Li Yiming ( 3 January 2018

The word environment was mentioned 89 times by Xi Jinping in his report to the 19th Congress of the ruling “communist” party, even more than ‘economy’. He has sent out investigative teams from the central government to the provinces to check on the progress of anti-pollution measures. Reports indicate that over 12,000 officials and 18,000 companies have been prosecuted.

The media claims that this is China’s largest environmental protection campaign in history. Xi seems to be an ardent champion of the environment, but in fact he is forced into action by increasing anti-pollution protests from below, as well as the enormous economic loss due to environmental destruction. However, economic pressure and an unofficial boycott by local governments mean Xi’s policies will not achieve substantial results.
In October, the medical periodical The Lancet published a study, reporting that more than 1.8 million Chinese were killed by pollution in 2015, accounting for one-fifth of all deaths in China. An earlier report published by Nanjing University reveals that among the 74 main cities of China, one-third of the deaths can be attributed to PM2.5 pollution (dangerous airborne small dust particles).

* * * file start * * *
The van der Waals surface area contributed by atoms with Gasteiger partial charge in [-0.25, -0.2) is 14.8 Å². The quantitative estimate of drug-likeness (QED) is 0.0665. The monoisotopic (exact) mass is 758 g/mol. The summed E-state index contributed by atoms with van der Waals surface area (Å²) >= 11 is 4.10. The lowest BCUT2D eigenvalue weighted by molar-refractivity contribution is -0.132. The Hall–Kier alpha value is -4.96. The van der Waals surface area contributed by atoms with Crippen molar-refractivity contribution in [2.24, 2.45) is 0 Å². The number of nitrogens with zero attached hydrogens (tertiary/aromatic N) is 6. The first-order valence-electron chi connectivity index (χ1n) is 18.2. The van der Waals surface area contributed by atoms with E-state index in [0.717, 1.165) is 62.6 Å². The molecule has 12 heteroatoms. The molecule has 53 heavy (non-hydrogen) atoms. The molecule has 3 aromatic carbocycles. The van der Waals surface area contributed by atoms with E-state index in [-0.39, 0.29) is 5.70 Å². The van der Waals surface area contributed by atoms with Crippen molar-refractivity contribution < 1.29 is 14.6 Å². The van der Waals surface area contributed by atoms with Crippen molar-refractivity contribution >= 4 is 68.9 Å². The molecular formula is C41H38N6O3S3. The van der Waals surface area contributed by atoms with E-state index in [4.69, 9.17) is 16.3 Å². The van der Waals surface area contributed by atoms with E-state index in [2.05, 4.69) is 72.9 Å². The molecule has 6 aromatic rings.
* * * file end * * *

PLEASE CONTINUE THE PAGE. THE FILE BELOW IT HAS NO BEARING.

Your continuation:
India’s Capital of Delhi has the World’s Worst Air Pollution – Why?

The Real News Network 26 December2016

Fossil fuels, especially coal, is the main culprit, but despite the public health emergency, the government is not acting on this issue, says Shouvik Chakraborty, research fellow at PERI

On November 8th, the Indian capital city of Delhi gained the dubious distinction of becoming the most polluted city on the planet. The air quality is now so bad that it’s equivalent to smoking 50 cigarettes a day. So how did Delhi and India become so polluted, and what can be done about this severe public health problem?